Play ‘Til You’re Dead: Why Overtime is the Best Way to Decide a Game

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when-playing-for-a-championship-only-the-strong-survive

Two recent events added to the case against having penalty shootouts decide a game, the gold medal game of the World Junior Hockey Championships and the MLS Cup final game.

I’m not sure if Team Canada would have won the gold medal game against the Americans last Thursday in Montreal if they were able to continue playing in overtime. If anything, the Canadians looked pretty listless after coughing up their second 2-goal lead of the game. The last ten minutes of regulation and all of the 20-minute sudden-death OT, save for a power play, was controlled by the US. Perhaps Canada’s only chance to win the gold medal was to have the game decided in a shootout. Had Canada lost in overtime, there would have been disappointment but I can bet you no one would be complaining about the method used to decide the winner.

The same goes with soccer (or football as Europeans call it). Fans of Toronto FC were left disappointed that the MLS Cup final was decided on penalty kicks. Unlike Canada’s Junior Team, Toronto FC players were dominant nearly winning it in extra time. Only a great acrobatic save by Seattle’s goalkeeper prevented the game from ending. Often the championship game in soccer in any level ends in penalty kicks. And like the hockey shootout, it is also a dull, lazy way to decide a game.

One argument for a shootout or penalty kick to decide a game is that players can not play for that long a period. But I would say that if these athletes are indeed the most fit and are in great physical shape as everyone claims, then they should be able to play as long as it takes until someone scores. In fact, stamina and fatigue should be as much of a factor as skill when determining a winner. If you can’t overcome being out of breath then you probably shouldn’t deserve being called a champion. The game should take as long as it wants to decide a winner. That to me is a true champion.

Overtime in the NHL playoffs showed us why playing until the next team scores is not only the best way to decide a game, it is also the most exciting. Hardly anyone leaves before the winning goal is scored regardless of how late it goes. I was at a pair of Blue Jays regular season games this past season, both went into extra innings and both ended in Blue Jays comeback victories. My friend and I stayed until the very end and so did many of the fans at the Dome. This despite the fact both games were played on a weeknight and many in attendance probably had to get up early the next day.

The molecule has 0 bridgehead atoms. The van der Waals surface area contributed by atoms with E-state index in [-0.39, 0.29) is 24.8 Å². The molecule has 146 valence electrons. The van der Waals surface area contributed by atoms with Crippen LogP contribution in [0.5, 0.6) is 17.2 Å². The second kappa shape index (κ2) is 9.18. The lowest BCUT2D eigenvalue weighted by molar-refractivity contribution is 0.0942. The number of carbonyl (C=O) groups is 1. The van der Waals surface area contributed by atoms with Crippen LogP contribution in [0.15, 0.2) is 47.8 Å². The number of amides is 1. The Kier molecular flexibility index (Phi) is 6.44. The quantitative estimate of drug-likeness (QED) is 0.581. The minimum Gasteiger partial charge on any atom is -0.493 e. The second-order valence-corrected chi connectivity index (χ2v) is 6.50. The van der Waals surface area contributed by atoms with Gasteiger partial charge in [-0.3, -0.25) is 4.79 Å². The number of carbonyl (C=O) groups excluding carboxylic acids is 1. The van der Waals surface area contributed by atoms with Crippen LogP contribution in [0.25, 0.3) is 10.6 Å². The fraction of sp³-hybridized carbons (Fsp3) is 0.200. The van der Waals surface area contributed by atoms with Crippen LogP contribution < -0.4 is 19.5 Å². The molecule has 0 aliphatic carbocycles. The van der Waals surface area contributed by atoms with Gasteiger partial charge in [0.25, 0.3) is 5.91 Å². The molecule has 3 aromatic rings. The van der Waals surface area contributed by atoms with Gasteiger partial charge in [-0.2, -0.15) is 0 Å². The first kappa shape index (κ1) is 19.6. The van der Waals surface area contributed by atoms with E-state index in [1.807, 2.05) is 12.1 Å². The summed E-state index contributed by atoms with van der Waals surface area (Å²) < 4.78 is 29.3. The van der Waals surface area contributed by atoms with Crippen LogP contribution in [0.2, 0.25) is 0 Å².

The consensus against shootouts to decide a championship game, and even in regular season games, is growing. I’m not sure how anyone can continue to allow games of this importance to be decided this way. But until people start to become tired about hearing players getting tired, or that the game goes too long, the skills competition portion will continue to reign in sports.

Also see:

International Rules in the NHL? No Thanks
Lessons From the World Juniors
The Lack of Animosity is Hurting the World Cup of Hockey

 

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Everyone has World Cup Fever… Except Me

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World Cup Trophy
While millions around the world are tuned in to see which country is the best in soccer, you won’t see me joining the crowd. It not just the World Cup tournament, I’m just not into soccer (or football to my European friends) at all.

I played soccer when I was in school. I wasn’t a great player but it was to fun to play with my friends. I usually played goalkeeper mostly because that position utilized my skills in baseball, basketball, and (North American) football. But as much as it is a beautiful game to play, I can’t push myself to watch it on TV. Same with basketball and golf: I’m good at playing both sports but it is tough for me to watch. On the other hand, hockey is a great game to watch but I couldn’t shoot a puck, deke out an opposing player, or deliver a crushing open ice body check if my life depended on it.

One of the reasons I can’t watch soccer is the slow pace of the game. I’ve seen rush hour traffic in Toronto go much faster. There is also hardly any contact, at least legal contact, one that won’t get you a red card. Another is penalty kicks, whether it is to serve as punishment on the offending team or to decide a game after regulation. That part of the game is too easy in my mind. Those are just three reasons and I haven’t even touched on the diving that often occurs.

You kind of wonder what is it that attracts people to the game of soccer? Allegiance to one’s team or country maybe one reason. Perhaps if Canada had a team in the World Cup it would have been worthy of my attention. I haven’t gone to a Toronto FC game since they joined Major League Soccer. None of the hype during the off-season, though, has made me reach for that red scarf.

Soccer maybe a beautiful game but, for me, an ugly hockey game with more players in the penalty box than on the bench is a sight for sore eyes.